13 May 2014
What’s happening in this photo? A Thai shaman performing an exorcism? A neck shave from a religious barber? A rustic operation, due to a lack of travel insurance, to remove a skin growth?
No, that’s me getting my first tattoo! This is obviously not your typical tattoo; I’m neither in a sterile studio nor next door to a bar after few shots. It’s 11 am and I’m in the home of a Ruesi in a residential neighborhood of Bangkok.
It all started back in Bali, on that island’s new year’s day, when the couple in the room next to us asked if I knew about Sak Yant tattooing in Thailand. We looked at pictures online and I knew that I had found the type of tattoo that I wanted.
Sak Yant, which means “to tap” a yantra, or sacred geometric symbol, seems to have originated in Cambodia at least 2000 years ago, when warriors would get these supposedly magical tattoos in order to bring good fortune and protection in battle. As with other ancient SE Asian practices, this tradition mixes symbols and rituals from Buddhism and pre-Buddhist shamanism. Today, the art is still passed down from master to student. In Thailand, where these tattoos are most popular, often the artist is a monk and the ritual is done in a temple. Otherwise, the artist is a modern-day Ruesi, one who practices the magical arts while living as a lay person (same as a Rishi in India). Ajarn Neng, who first learned the art when he was a monk, gave me my tattoo.
The 13th of May happened to be a very auspicious day to get a Buddhist tattoo. Celebrated the Buddhist world over, in Thailand, it’s called Wisakha Bucha, the Buddha’s birthday (also celebrated as the day he reached enlightenment and the day he passed into Parinirvana).
Jessica and I arrived at the inconspicuous location, stepped over the doggy-door and through the messy, foul-smelling garage. We were greeted by a woman who proceeded to sit on the floor in her pajamas and play on her cell phone next to her friend who was holding a small pet monkey. Two men assisted Ajarn Neng by holding each visitor’s skin taut during the ceremony. While I waited my turn, a young man was getting what appeared to be his 3rd and 4th Sak Yant. There was one other person waiting, too, a Malaysian man with a well-inked upper body who needed to have a tattoo finished that had been started by Ajarn Neng’s master, who had died a few days prior. The room was only about 12’x12′ and was filled on one side with buck-toothed Ruesi masks, ritual headdresses that are sometimes worn by the master, rendering him blind while giving the tattoo.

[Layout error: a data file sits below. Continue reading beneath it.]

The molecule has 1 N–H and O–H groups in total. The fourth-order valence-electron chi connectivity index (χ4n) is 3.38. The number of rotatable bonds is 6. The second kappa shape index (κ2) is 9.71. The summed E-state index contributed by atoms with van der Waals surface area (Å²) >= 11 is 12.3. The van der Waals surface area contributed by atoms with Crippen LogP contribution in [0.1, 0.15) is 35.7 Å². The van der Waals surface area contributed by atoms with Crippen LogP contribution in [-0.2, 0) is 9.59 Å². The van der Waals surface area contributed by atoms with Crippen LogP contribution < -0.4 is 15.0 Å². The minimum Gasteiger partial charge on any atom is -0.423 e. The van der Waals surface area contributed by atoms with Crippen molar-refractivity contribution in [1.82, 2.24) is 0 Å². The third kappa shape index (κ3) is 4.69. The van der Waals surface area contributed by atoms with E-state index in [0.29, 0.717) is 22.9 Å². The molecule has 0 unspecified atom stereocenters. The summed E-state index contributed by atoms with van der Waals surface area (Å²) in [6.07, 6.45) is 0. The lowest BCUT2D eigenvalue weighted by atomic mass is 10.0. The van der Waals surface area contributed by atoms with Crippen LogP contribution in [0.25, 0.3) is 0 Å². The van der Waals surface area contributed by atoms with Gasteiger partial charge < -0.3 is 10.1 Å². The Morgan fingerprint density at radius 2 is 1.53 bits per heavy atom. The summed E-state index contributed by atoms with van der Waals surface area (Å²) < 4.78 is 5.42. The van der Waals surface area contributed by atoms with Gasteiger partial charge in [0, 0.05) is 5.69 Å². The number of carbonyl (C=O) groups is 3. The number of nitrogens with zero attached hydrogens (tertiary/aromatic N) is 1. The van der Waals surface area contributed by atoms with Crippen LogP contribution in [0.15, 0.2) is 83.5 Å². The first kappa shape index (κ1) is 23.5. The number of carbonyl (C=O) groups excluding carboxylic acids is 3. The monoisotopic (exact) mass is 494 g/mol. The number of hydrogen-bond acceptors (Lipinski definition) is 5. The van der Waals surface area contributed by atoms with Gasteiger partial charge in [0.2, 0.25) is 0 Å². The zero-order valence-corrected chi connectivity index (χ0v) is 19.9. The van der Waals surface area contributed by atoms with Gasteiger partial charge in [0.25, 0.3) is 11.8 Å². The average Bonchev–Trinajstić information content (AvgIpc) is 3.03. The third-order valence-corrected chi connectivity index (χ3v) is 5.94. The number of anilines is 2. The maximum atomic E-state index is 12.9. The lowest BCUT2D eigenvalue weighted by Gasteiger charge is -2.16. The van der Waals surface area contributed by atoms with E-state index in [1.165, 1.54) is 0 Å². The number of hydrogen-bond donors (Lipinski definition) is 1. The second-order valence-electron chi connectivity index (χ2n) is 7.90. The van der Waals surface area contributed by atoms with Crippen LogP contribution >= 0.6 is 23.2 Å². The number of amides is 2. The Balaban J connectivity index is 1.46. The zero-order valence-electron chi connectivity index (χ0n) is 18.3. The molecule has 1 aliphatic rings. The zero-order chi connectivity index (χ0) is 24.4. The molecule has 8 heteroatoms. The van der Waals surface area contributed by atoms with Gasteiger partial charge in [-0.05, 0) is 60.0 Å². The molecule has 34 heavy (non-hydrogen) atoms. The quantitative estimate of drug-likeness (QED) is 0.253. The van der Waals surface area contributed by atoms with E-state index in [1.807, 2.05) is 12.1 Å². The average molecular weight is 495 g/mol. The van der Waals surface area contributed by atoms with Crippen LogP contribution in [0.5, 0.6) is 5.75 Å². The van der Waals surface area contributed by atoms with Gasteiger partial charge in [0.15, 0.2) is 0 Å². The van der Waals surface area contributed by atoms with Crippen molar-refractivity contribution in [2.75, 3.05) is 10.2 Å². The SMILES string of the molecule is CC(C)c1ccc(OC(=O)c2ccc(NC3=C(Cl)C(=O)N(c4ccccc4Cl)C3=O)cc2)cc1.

In some places where Sak Yant is practiced, the master picks out the image for you, but Ajarn Neng allows visitors to pick their own. I knew I wanted something of triangular shape and one that had more apparent Buddhist symbolism. I had spent hours online looking for the right image, and when it came down to being asked what I wanted, I still didn’t know. Ajarn Neng only offered a certain selection, and so I picked one from his photo book that corresponded most with what I was looking for. Having initially been ready for an experience where I had no say at all, I was happy with the amount of input I did have.
When it was my turn, I put 2000 baht (about $60) on a tray with flowers and incense and made the offering as Ajarn Neng recited the mantra for receiving it. Then I turned around, took a deep breath and waited for the sensations to come.
Before he began tattooing me, Ajarn Neng leaned his face close to my ear and softly told me the mantra I was to repeat to myself, and then he whispered, “More pain, more power.”
I had been planning for this moment for over six weeks, even having dreams about the tattoo, so I was determined to be with this ritual in a serious way, opening to the sensations, and silently saying the mantra to myself while also holding my personal intentions for its meaning.
I was hoping the pain would have been intense enough to get me into an altered state, but it didn’t hurt much at all. Certainly not anything close to more intense kinds of pain I’ve experienced through accidental burns and falls. It felt like a series of insect stings, some stronger than others. Each sting passed as the next arose, so the pain didn’t accumulate as it went on. Bamboo tattooing is much less harmful to the skin and heals very quickly without the need to apply any lotions or bandages. All I did was rinse off later in the shower.
When he finished, Ajarn Neng circled the tattoo with his thumb while saying a long mantra, finally blowing his breath on it to infuse the magic and signal the end of the ritual.
A Sak Yant is a spiritual endowment. For me, it’s another expression of my commitment to be ethical, to be present and to help others. Traditionally, those who receive Sak Yant are expected to adhere to the five precepts of Buddhism. I also attached more specific personal meaning to the Sak Yant related to what I have been learning on my current journey through SE Asia.
Thanks to Jessica for taking the photos!